With an emphasis on and growth of the omnichannel approach, the gulf between the eCommerce landscape and physical store space is narrowing.
The high street is beginning to embrace digital, transforming how consumers shop in the process.
Retailers have traditionally treated the shop floor as active warehouse space for selling products and the online environment as a space in which they emphasize brand experience which leads to sales. But an isolated approach such as this isn’t necessary for success. As retailers seek new ways to lure consumers away from their laptops, they look to bring elements of digital to the in-store experience.
Consumers are demanding something more: a new experience-driven space that bring the elements of shopping online into the real world. Retailers are taking notice; 37% are expanding or creating new in-store experiences, bringing the internet IRL. It’s a technique that has seen many shoppers return to store with a 5% increase between 2015-17.
Missguided have been one of the key retailers to capitalise on this trend. As they’veventured into bricks and mortar from their traditional online-only offering, they’ve pushed digital right to the forefront. “[Our] vision is to bring the digital world into each of our shops using innovative technology” said David Pollitt, their head of IT operations. In short, the aspiration is to make shopping fun again.
The joy of browsing can be lost in a lot of eCommerce platforms, as emphasis can lean towards getting customers transacting quickly and simply with a “fewest steps to checkout” approach. It’s a behaviour that’s been picked up by retailers in store and clearly there’s a balance to strike between guest-checkouts, 3-click buying, next day delivery and fun shopping experiences.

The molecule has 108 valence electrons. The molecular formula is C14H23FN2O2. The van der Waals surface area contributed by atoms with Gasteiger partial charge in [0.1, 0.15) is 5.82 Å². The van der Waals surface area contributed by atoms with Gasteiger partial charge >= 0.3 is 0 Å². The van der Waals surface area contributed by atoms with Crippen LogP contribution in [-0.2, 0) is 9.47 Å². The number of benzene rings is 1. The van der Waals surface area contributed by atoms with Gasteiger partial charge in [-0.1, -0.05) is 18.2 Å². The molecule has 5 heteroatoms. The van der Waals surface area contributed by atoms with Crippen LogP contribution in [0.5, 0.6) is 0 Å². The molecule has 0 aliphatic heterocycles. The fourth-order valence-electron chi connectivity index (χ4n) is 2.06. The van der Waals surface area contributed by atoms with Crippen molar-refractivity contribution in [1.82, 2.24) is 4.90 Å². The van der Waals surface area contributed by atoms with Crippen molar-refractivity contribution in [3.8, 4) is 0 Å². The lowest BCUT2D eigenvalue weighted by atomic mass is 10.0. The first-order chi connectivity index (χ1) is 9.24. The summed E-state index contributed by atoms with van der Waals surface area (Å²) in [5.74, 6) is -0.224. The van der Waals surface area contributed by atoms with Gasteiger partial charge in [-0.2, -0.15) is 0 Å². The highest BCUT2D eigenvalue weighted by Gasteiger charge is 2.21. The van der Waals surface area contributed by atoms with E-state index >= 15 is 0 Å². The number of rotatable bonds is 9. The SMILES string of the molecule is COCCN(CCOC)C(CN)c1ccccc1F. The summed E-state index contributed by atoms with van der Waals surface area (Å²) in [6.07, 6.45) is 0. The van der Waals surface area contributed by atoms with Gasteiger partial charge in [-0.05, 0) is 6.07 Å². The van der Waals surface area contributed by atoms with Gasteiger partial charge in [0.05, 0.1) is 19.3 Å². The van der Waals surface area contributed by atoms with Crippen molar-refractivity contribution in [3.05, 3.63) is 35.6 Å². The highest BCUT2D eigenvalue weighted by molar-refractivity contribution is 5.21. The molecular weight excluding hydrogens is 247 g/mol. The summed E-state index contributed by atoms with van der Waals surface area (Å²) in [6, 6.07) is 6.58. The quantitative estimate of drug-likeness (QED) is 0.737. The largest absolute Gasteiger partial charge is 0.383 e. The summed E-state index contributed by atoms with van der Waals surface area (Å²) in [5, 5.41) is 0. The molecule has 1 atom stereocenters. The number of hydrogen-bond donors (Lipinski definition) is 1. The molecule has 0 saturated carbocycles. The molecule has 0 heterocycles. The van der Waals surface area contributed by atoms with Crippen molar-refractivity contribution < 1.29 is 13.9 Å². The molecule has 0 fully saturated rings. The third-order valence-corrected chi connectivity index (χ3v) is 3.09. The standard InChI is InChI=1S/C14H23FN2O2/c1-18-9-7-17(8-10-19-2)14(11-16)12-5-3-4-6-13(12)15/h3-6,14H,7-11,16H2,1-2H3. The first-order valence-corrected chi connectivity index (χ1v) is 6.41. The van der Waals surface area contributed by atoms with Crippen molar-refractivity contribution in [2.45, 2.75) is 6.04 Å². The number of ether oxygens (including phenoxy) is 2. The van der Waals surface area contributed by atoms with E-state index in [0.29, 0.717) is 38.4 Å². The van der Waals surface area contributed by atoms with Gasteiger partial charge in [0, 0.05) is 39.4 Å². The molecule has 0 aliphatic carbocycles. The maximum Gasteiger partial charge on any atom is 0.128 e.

The new store
Enter Arket: H&M owned, the scandi inspired store, café and lifestyle brand launched in the UK last week. The design of the store itself replicates some of the fundamentals of the digital landscape: white space, sans serif branding, a few items key items laid out in display. Rails burgeoning with product have been replaced with tables that showcase the individual items; the consumer has to collect their size from another location. It’s a technique that creates great continuity between their online and in-store experience.
A few days prior to their hotly-anticipated bricks and mortar opening they opened their site to newsletter subscribers, providing a 20% discount and an enticing preview of the products. The store opening firmly remains the main event, but those who had access to the preview sale will undoubtedly be drawn into store to discover more. It’s a strategy that sees site and store working together, with one fuelling excitement for the other.
Having the two working in tandem is a tactic that they plan on mobilising in the long-run. with each item sold containing a unique identification number, so the consumer can search for the updated product through the site when they’re in need of a replacement down the line. Thus, the website and the store work together to reinforce the brand’s key messages about sustainability, standing in direct opposition to fast-fashion and instead building pieces (and brand loyalty) that is built to last.
This change in retail landscape will be fundamental for retailers as the key functions traditionally reserved for the eCommerce environment are increasingly brought into the store environment. The sooner retailers engage with an omnichannel approach the better.